Association between Pre-Post Operative Procedure and Abdominal Surgical Infection


Aplonia Farida Djami, Aloysius Liliweri, Sabina Gero

 

Masters Program in Public Health, Universitas Nusa Cendana, Kupang

 

ABSTRACT

Background: Surgical wound infection remains an important problem following an operation. The risk of such infections is determined by technical problems with the operation, such of bleeding, the amount of devitalized tissue created, and the need for drains within the wound, as well as such metabolic factors as obesity and diabetes. Pre-operative preparation is vital to patient safety and a key nursing role. Perioperative antibiotic prophylaxis can decrease the incidence of such infec­tions, but a technically perfect operation is even more important. This study aimed to determine the association between pre-post operative procedure and abdo­­minal surgical infection.

Subjects and Method: This was a cohort study carried out in Kupang, East Nusa Tenggara. A sample of 62 patients were selected for this study. The depen­dent variable was abdominal surgical infection. The independent variable was pre-post operative procedure, including surgical preparation and wound technique. Abdominal surgical infection was measured by observation. The  other data were collected from medical record. The data were analyzed by chi-square test and Prevalence Ratio (PR) as the measure of association.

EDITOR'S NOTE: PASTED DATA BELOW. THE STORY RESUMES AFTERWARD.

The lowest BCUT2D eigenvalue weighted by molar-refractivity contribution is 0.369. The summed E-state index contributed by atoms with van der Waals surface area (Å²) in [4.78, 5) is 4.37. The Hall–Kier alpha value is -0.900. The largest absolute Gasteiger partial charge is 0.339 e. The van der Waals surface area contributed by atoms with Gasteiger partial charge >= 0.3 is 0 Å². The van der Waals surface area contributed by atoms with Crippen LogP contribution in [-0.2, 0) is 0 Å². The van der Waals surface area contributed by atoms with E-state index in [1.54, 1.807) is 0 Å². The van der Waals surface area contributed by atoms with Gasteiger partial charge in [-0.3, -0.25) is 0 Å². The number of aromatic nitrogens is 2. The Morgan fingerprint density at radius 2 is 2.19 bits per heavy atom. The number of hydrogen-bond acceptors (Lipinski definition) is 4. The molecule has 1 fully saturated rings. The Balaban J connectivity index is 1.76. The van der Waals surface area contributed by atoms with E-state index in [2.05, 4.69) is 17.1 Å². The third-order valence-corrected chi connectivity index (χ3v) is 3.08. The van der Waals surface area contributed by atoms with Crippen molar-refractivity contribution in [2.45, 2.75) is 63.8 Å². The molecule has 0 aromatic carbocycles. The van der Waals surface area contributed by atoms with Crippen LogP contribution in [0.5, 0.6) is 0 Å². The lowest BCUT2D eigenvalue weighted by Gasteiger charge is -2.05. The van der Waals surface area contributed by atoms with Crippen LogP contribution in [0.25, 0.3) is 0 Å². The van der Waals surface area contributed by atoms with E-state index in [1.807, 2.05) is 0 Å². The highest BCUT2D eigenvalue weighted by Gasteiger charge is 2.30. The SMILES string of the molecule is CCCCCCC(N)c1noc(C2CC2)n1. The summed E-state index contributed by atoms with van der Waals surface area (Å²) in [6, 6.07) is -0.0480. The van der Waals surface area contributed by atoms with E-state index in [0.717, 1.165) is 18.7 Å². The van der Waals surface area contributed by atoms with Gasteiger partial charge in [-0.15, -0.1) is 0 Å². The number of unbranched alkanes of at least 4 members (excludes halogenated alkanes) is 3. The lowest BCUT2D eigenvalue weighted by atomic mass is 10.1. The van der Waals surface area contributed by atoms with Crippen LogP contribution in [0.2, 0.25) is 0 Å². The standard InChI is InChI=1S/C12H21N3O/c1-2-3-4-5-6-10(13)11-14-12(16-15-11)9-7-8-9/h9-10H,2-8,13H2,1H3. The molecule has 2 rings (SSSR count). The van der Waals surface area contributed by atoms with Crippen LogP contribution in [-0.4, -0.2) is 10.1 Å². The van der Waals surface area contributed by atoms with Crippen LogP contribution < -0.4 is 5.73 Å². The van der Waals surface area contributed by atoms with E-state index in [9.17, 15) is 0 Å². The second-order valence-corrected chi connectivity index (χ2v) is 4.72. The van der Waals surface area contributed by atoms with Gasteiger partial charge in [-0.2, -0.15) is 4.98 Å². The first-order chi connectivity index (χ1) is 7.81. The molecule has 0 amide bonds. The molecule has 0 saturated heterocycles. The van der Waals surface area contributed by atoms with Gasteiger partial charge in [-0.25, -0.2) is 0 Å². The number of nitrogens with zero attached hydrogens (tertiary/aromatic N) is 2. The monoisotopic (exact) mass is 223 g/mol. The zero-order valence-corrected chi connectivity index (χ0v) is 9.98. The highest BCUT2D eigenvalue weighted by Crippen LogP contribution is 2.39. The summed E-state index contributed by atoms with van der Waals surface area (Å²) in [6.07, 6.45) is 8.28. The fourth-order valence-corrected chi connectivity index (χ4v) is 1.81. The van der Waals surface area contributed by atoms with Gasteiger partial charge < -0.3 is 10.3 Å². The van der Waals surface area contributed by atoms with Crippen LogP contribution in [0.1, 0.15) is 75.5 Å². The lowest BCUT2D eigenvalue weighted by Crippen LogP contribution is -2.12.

Results: Prevalence of abdominal surgical infection was 14.5%. Of the total num­­ber of infection, 77.8% arose from caesarean section. The risk of post surgical infec­­tion increased with inappropriate surgical preparation a day before surgery (PR= 6.00; p= 0.010) and inappropriate wound technique (PR= 4.71; p= 0.140).

Conclusion: The highest prevalence of abdominal surgical infection arises from cae­sarian section. There is a relationship between incorrect pre-operation procedure and incorrect wound technique with the risk of post-surgical infection.

Keywords: infection, abdominal surgical, caesarian section, pre-post operative pro­cedure

Correspondence: Aplonia Farida Djami. Masters Program in Public Health, Universitas Nusa Cenda­na, Kupang, East Nusa Tenggara. Email: idadjami@gmail.com.

Mobile: 081237717140.

DOI: https://doi.org/10.26911/theicph.2018.05.19

 

 

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